The aim in this course is to draw attention to some of the challenges facing the student of map history given the longevity and ubiquity of the mapping idea, from prehistory to the present, and the variety of format, function and context of maps at any one time. Sessions are designed to explore the fundamental principles of map history to provide a framework in which the details of any map from any period can be accommodated. Stress is laid on the relationship between word and image, and the role of maps in books, as a counterbalance to the traditional way of viewing maps in isolation. The key tenet remains, however, that of the indivisibility of maps as image, artefact and messenger.

Provisional Course Outline / Outcomes for Students

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The History of Readers and Reading, 1770-2010

Course tutor: Dr Shafquat Towheed

This course explores the nature of reading as it emerged in the late eighteenth century in the western world, and developed in the context of an industrial and then an advanced industrial society. The course will be a combination of two types of seminar.  Firstly there will be ‘narrative’ sessions that will explain the ways in which the major aspects of the subject developed over time. Secondly there will be ‘case studies’ that will allow students to explore particular examples of these developments. In addition, the case studies will introduce students to a variety of research resources and methods used by historians of reading.

Provisional Course Outline & Outcomes for Students / Reading List

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An Introduction to Bibliography

NB: This course is fully booked.

Course tutor: Professor Anthony Edwards (University of Kent)

This course aims to give students an introduction to the various elements of bibliography and to set those elements within their appropriate historical and methodological contexts. It will examine the different forms of the book from manuscript through its development in its various printed forms and introduce students to the forms of bibliographical enquiry and their associated terminology and implications.

Provisional Course Outline / Reading List / Outcomes for Students

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The Medieval Book

NB: This course is fully booked.

Course tutor: Professor Michelle P. Brown

This course will provide an intensive introduction to manuscript culture during Late Antiquity, the Middle Ages and the Renaissance. The historical contexts for manuscript production will be explored and the landscape populated with some of those who commissioned and made these remarkable works. Techniques of production, terminology and methods of description and cataloguing will be examined and a brief survey of palaeography and codicology will be provided. Styles and principal trends will be studied, with the aid of digital images, slides, facsimiles and primary sources (with valuable opportunities to examine manuscripts at the British Library, the V&A and Senate House Library). The Course Tutor and additional lecturers are all acknowledged experts in their fields and will share their experience and perspectives as scholars and curators.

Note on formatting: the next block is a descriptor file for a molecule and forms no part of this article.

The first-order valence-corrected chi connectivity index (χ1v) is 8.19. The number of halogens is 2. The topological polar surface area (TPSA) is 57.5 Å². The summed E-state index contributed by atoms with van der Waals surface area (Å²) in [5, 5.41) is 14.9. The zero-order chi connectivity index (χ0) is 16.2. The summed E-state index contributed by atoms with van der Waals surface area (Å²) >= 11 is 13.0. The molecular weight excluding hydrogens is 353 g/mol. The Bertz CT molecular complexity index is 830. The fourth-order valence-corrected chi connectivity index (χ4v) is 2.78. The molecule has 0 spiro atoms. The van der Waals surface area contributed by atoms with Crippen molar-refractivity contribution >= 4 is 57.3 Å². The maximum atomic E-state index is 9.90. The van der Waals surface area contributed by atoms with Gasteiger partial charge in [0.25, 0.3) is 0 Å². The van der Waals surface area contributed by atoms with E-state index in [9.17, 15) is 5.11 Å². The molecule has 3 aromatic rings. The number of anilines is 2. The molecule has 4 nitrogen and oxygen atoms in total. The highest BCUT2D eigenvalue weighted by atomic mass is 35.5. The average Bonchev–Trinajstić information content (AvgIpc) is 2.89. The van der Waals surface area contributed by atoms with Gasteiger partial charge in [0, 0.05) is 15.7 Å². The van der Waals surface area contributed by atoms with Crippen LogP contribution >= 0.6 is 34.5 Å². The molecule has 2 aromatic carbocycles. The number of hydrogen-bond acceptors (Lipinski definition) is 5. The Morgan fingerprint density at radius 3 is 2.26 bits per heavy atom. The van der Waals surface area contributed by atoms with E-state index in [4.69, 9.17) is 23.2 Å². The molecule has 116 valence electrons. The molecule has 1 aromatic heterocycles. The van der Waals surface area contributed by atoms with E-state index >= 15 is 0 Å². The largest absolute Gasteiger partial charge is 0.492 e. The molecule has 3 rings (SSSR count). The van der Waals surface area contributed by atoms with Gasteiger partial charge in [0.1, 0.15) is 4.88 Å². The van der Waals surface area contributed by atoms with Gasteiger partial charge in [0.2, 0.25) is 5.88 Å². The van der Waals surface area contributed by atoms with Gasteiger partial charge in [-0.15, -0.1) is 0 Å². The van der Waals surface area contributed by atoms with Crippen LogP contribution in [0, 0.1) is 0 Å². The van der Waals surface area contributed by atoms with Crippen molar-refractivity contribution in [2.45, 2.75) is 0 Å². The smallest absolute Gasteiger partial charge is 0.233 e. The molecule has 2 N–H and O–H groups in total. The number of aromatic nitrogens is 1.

Outcomes for Students / Reading List

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The Printed Book in Europe, 1450-2000

Course tutor: Professor John Feather

This is an introductory course for which there are no pre-requisites other than those needed for admission to the LRBS. It is suitable for anyone with an interest in the history of books, including historians, literary scholars, librarians, collectors and antiquarian booksellers. No prior knowledge will be assumed, other than through the pre-course reading which will be selected from the Recommended Reading list.

Outcomes for Students / Reading List

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COURSES 30 JUNE - 4 JULY 2014

The Book in the Ancient World

Course tutors: Dr Matthew Nicholls, Dr Marigold Norbye, Dr. Kathryn E. Piquette, Dr Eleanor Robson and Mr Alan Cole, Curator of the Museum of Writing

The course is an intensive survey of the origins of, and the changes in, textual culture that took place between c. 2500 BC and 400 AD. It will set these changes into their related historical contexts and place considerable emphasis on the material nature of writing and book construction. This will involve extensive use of materials from the Museum of Writing (Curator: Mr Alan Cole) currently housed in the Senate House Library. In addition to handling and using original artefacts, students will have the opportunity to experiment with writing on clay tablets, on papyrus, and on wax tablets using modern reconstructions under the guidance of Alan Cole who will provide practical sessions during some of the seminars (these are asterisked). The course will end by looking at the ways in which the modern book form (the codex) emerged at the end of the period, and how some of the ancient texts studied in the course survived through the post-classical manuscript periods to the age of printing.